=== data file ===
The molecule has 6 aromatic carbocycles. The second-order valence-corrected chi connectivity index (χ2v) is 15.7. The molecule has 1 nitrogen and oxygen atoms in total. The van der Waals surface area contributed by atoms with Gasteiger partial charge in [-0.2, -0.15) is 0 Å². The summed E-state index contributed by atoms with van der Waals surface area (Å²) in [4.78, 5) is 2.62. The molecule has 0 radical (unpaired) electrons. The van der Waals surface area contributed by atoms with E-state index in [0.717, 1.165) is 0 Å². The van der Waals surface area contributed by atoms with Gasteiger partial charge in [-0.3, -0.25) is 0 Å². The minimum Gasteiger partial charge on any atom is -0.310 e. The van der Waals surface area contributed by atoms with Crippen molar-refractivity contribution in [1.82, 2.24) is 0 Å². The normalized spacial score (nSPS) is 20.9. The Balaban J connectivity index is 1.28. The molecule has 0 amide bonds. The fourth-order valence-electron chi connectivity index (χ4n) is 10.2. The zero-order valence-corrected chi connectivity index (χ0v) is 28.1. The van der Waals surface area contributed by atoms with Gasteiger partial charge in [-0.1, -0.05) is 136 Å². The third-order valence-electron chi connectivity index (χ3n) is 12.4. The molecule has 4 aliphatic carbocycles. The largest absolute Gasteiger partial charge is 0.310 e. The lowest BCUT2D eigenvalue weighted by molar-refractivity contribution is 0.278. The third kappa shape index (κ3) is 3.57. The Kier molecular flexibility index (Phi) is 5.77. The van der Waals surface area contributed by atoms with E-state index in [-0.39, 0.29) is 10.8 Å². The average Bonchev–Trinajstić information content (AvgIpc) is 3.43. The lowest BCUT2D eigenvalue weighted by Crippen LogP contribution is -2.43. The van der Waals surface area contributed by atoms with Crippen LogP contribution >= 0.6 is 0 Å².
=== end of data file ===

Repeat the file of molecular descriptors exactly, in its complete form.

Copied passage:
The molecule has 6 aromatic carbocycles. The second-order valence-corrected chi connectivity index (χ2v) is 15.7. The molecule has 1 nitrogen and oxygen atoms in total. The van der Waals surface area contributed by atoms with Gasteiger partial charge in [-0.2, -0.15) is 0 Å². The summed E-state index contributed by atoms with van der Waals surface area (Å²) in [4.78, 5) is 2.62. The molecule has 0 radical (unpaired) electrons. The van der Waals surface area contributed by atoms with E-state index in [0.717, 1.165) is 0 Å². The van der Waals surface area contributed by atoms with Gasteiger partial charge in [-0.3, -0.25) is 0 Å². The minimum Gasteiger partial charge on any atom is -0.310 e. The van der Waals surface area contributed by atoms with Crippen molar-refractivity contribution in [1.82, 2.24) is 0 Å². The normalized spacial score (nSPS) is 20.9. The Balaban J connectivity index is 1.28. The molecule has 0 amide bonds. The fourth-order valence-electron chi connectivity index (χ4n) is 10.2. The zero-order valence-corrected chi connectivity index (χ0v) is 28.1. The van der Waals surface area contributed by atoms with Gasteiger partial charge in [-0.1, -0.05) is 136 Å². The third-order valence-electron chi connectivity index (χ3n) is 12.4. The molecule has 4 aliphatic carbocycles. The largest absolute Gasteiger partial charge is 0.310 e. The lowest BCUT2D eigenvalue weighted by molar-refractivity contribution is 0.278. The third kappa shape index (κ3) is 3.57. The Kier molecular flexibility index (Phi) is 5.77. The van der Waals surface area contributed by atoms with E-state index in [-0.39, 0.29) is 10.8 Å². The average Bonchev–Trinajstić information content (AvgIpc) is 3.43. The lowest BCUT2D eigenvalue weighted by Crippen LogP contribution is -2.43. The van der Waals surface area contributed by atoms with Crippen LogP contribution >= 0.6 is 0 Å².